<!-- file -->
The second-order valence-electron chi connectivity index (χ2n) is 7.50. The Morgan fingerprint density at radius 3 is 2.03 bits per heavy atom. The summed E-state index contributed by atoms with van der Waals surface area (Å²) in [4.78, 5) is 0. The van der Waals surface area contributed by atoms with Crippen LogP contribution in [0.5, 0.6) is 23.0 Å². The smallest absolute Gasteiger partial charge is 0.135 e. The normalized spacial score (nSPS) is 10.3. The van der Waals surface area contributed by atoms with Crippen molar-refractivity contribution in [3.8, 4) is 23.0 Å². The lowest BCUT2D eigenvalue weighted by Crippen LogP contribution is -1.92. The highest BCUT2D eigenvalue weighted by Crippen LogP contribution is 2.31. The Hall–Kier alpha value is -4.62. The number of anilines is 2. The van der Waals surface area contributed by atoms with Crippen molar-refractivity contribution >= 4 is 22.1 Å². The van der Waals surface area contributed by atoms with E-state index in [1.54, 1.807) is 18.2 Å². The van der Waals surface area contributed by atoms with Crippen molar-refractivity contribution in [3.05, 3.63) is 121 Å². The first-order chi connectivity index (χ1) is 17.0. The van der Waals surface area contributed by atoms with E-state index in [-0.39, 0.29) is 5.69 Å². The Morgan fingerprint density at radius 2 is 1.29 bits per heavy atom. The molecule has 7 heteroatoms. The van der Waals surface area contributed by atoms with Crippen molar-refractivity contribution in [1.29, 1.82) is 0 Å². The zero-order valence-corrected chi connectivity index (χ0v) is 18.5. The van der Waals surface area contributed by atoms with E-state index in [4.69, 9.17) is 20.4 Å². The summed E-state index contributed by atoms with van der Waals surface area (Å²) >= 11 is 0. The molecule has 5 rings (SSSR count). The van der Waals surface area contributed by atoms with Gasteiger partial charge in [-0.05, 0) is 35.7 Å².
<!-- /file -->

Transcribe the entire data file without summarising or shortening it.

The second-order valence-electron chi connectivity index (χ2n) is 7.50. The Morgan fingerprint density at radius 3 is 2.03 bits per heavy atom. The summed E-state index contributed by atoms with van der Waals surface area (Å²) in [4.78, 5) is 0. The van der Waals surface area contributed by atoms with Crippen LogP contribution in [0.5, 0.6) is 23.0 Å². The smallest absolute Gasteiger partial charge is 0.135 e. The normalized spacial score (nSPS) is 10.3. The van der Waals surface area contributed by atoms with Crippen molar-refractivity contribution in [3.8, 4) is 23.0 Å². The lowest BCUT2D eigenvalue weighted by Crippen LogP contribution is -1.92. The highest BCUT2D eigenvalue weighted by Crippen LogP contribution is 2.31. The Hall–Kier alpha value is -4.62. The number of anilines is 2. The van der Waals surface area contributed by atoms with Crippen molar-refractivity contribution >= 4 is 22.1 Å². The van der Waals surface area contributed by atoms with E-state index in [1.54, 1.807) is 18.2 Å². The van der Waals surface area contributed by atoms with Crippen molar-refractivity contribution in [3.05, 3.63) is 121 Å². The first-order chi connectivity index (χ1) is 17.0. The van der Waals surface area contributed by atoms with E-state index in [-0.39, 0.29) is 5.69 Å². The Morgan fingerprint density at radius 2 is 1.29 bits per heavy atom. The molecule has 7 heteroatoms. The van der Waals surface area contributed by atoms with Crippen molar-refractivity contribution in [1.29, 1.82) is 0 Å². The zero-order valence-corrected chi connectivity index (χ0v) is 18.5. The van der Waals surface area contributed by atoms with E-state index in [4.69, 9.17) is 20.4 Å². The summed E-state index contributed by atoms with van der Waals surface area (Å²) >= 11 is 0. The molecule has 5 rings (SSSR count). The van der Waals surface area contributed by atoms with Gasteiger partial charge in [-0.05, 0) is 35.7 Å².